This sis the biggest festival in the Jewish calendar and if you are in Israel during this time then you can expect to see some grand celebrations.

Your Guide To ‘The Nowruz Festival’ in Iran

For over 3,000 years, the Iranian people have been celebrating a festival called Nowruz which is their New Year. The festival takes place each year between March 20th-23rd and signifies the first day of the Spring and the rebirth of nature. The Persian and Iranian New Year is one of the biggest celebrations of all the Persian festivals and is made up of various different customs as part of the overall celebrations. Let’s take a look at the past and the present of this incredible festival. The word Nowruz quite literally means new year and this is how the celebrations go down.

The Origins

For thousands and thousands of years, this time in the calendar has long been a celebration for many different religions and peoples, from the Zoroastars the Babylonians and to the Proto-Indo-Iranians as a celebration of the end of the winter. The vernal equinox signifies the beginning of the spring in the Northern Hemisphere, the rebirth of nature and the time when crops can once again be sewn. This is a celebration that is enjoyed by many different people’s and religions to this day but the largest by far is by the Iranian people by way of Nowruz.

Celebrations

There are many different parts of the overall celebrations and we are going to take a look into a few of the ways in which the people enjoy the festival.

Haft Sin

Some days before the New Year, a special cover called the cloth of seven dishes is placed on the Persian carpet or table in the household. The number 7 is sacred in Persian tradition and seven dishes are placed on the cloth to represent the seven angelic heralds of the life-rebirth. Sprouts, Samanu pudding, Apple (Seeb), Senjed (fruit from the locust tree,) Garlic (Seer,) Somaq berries and vinegar (Serkeh) are all laid out n the table. Other items can be placed on the table which represent hopes for the future, these range from coins for wealth, eggs for fertility, a mirror for reflection and sometimes an orange floating in a bowl of water to represent the Earth in space.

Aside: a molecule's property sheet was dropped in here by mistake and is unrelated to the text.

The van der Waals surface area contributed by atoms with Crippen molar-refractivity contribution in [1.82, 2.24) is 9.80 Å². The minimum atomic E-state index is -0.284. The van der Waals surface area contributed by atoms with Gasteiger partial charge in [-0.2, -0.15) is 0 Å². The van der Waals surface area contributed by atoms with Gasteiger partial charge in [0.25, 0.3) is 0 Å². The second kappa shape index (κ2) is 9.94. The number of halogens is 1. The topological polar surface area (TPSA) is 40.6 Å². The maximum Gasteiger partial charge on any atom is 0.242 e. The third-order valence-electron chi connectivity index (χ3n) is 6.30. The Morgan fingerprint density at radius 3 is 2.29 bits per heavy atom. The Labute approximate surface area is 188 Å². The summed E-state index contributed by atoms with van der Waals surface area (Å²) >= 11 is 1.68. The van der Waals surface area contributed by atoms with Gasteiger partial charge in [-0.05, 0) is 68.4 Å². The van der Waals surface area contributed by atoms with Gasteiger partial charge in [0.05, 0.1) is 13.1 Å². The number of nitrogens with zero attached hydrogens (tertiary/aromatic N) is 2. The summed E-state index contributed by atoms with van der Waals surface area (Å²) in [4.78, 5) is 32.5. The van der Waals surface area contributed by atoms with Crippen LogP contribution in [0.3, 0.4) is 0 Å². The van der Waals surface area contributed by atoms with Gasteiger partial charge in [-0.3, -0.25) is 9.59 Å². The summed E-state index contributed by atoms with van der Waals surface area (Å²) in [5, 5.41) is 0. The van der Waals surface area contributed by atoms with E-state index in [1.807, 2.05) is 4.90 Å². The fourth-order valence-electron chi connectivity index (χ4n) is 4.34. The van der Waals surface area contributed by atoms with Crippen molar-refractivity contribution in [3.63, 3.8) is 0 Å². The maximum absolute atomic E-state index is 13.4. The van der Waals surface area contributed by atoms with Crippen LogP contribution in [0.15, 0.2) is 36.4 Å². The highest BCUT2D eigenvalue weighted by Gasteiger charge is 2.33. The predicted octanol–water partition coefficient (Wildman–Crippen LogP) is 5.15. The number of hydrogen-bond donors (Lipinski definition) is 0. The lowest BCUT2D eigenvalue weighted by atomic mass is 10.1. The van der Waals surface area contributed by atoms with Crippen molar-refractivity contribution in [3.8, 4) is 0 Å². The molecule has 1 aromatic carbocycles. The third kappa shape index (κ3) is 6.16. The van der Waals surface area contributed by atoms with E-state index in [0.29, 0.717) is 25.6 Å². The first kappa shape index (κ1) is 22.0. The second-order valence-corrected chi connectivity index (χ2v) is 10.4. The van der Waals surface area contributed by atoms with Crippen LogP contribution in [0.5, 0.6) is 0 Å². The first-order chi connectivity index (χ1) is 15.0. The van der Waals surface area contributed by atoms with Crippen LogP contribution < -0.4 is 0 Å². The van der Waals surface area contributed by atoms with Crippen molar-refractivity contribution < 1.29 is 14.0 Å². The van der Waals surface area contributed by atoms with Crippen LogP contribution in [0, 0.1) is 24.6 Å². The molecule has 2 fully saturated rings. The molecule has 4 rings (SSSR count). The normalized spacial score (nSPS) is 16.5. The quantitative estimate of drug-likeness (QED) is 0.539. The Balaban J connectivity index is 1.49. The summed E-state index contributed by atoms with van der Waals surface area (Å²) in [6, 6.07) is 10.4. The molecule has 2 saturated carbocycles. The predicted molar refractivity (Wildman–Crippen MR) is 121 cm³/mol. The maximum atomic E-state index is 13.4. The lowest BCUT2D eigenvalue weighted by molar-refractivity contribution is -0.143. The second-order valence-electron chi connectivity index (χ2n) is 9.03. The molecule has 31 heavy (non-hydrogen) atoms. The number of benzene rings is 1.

Chaharshanbe Souri

The actual beginnings of the celebration are on the eve of the final Wednesday of the year. Many bonfires are made and family members will jumping over the bonfire and chant “Give me your redness and take away my wintry sallow complexionˮ. When the fires go out, the ashes are collected and planted in the fields to represent the burial of the previous year.

Haji Firuz

The heralding of the New Year is this character who signifies a fire-keeper, a man from the village will dress up in a red get-up complete with black face and red hat. People will gather around Haji Firuz and chant, sing and play the tambourine to celebrate the New Year.

Sizdah Bedar

This occurs on the 13th day of the year and sees families take to the great outdoors to celebrate nature. They will take picnics and enjoy games in the fields. The sprouts (sabzeh) which have been kept on the tables or in the homes will be thrown into the fields to rid bad luck form the house and to make the nature greener.

And that is the celebrations of the Iranian New Year or Nowruz.

Your Guide To ‘La Tomatina’ in Buñol, Spain

If you want to a go to one of the World’s messiest festivals then why not visit Spain this year and go to a festival where you can spend the day throwing rotten tomatoes at people. Wait, what, Tomatoes? That’s right people, a festival exists in the World where you essentially spend your day, launching piles and and piles of tomatoes at each other in the street before being hosed down by the local fire service. Ladies and Gentlemen, we bring you, La Tomatina, and here is your guide to this crazy Spanish festival.

The Origins of the Festival

The festival takes place in Buñol, Valencia and has done since around 1944, its origins are unclear but the general thought is that it began when the townspeople became frustrated at the city councillors and rioted by throwing tomatoes at them to display their discontent. The years that followed saw the beginnings of the festival until it was banned in the lat 50s as a result of having no religious significance. After a swell of public support, the festival was reinstated in 1970 where it became an official festival and had rules imposed. the key year for the festival was 1975 where the introduction of tomato throwing became a key part of the festival and that has continued up until the modern day.

The Festival